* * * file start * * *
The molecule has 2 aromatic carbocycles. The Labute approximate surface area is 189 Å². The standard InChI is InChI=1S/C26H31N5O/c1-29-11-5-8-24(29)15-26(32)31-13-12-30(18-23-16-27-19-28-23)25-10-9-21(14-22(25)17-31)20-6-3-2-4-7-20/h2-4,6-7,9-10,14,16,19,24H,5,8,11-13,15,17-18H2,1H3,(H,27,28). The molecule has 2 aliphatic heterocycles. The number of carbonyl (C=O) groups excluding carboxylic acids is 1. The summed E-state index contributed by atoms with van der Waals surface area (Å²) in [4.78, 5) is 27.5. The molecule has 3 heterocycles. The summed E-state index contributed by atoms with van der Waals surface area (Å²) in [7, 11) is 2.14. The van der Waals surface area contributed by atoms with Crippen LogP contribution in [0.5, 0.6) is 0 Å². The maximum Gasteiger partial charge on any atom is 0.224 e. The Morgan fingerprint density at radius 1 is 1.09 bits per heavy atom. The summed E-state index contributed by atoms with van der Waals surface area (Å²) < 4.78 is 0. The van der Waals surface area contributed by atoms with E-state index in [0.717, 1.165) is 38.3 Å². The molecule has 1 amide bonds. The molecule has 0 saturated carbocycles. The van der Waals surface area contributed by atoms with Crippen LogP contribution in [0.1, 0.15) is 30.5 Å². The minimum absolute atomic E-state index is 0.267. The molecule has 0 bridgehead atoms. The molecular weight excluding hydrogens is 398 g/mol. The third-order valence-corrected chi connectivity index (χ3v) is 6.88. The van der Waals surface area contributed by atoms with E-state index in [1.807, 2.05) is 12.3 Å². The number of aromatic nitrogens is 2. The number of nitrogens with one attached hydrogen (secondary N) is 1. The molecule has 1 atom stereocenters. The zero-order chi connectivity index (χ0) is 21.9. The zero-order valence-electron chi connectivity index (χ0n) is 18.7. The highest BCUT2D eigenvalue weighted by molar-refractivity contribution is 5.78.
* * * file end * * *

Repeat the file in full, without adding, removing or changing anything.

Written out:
The molecule has 2 aromatic carbocycles. The Labute approximate surface area is 189 Å². The standard InChI is InChI=1S/C26H31N5O/c1-29-11-5-8-24(29)15-26(32)31-13-12-30(18-23-16-27-19-28-23)25-10-9-21(14-22(25)17-31)20-6-3-2-4-7-20/h2-4,6-7,9-10,14,16,19,24H,5,8,11-13,15,17-18H2,1H3,(H,27,28). The molecule has 2 aliphatic heterocycles. The number of carbonyl (C=O) groups excluding carboxylic acids is 1. The summed E-state index contributed by atoms with van der Waals surface area (Å²) in [4.78, 5) is 27.5. The molecule has 3 heterocycles. The summed E-state index contributed by atoms with van der Waals surface area (Å²) in [7, 11) is 2.14. The van der Waals surface area contributed by atoms with Crippen LogP contribution in [0.5, 0.6) is 0 Å². The maximum Gasteiger partial charge on any atom is 0.224 e. The Morgan fingerprint density at radius 1 is 1.09 bits per heavy atom. The summed E-state index contributed by atoms with van der Waals surface area (Å²) < 4.78 is 0. The van der Waals surface area contributed by atoms with E-state index in [0.717, 1.165) is 38.3 Å². The molecule has 1 amide bonds. The molecule has 0 saturated carbocycles. The van der Waals surface area contributed by atoms with Crippen LogP contribution in [0.1, 0.15) is 30.5 Å². The minimum absolute atomic E-state index is 0.267. The molecule has 0 bridgehead atoms. The molecular weight excluding hydrogens is 398 g/mol. The third-order valence-corrected chi connectivity index (χ3v) is 6.88. The van der Waals surface area contributed by atoms with E-state index in [1.807, 2.05) is 12.3 Å². The number of aromatic nitrogens is 2. The number of nitrogens with one attached hydrogen (secondary N) is 1. The molecule has 1 atom stereocenters. The zero-order chi connectivity index (χ0) is 21.9. The zero-order valence-electron chi connectivity index (χ0n) is 18.7. The highest BCUT2D eigenvalue weighted by molar-refractivity contribution is 5.78.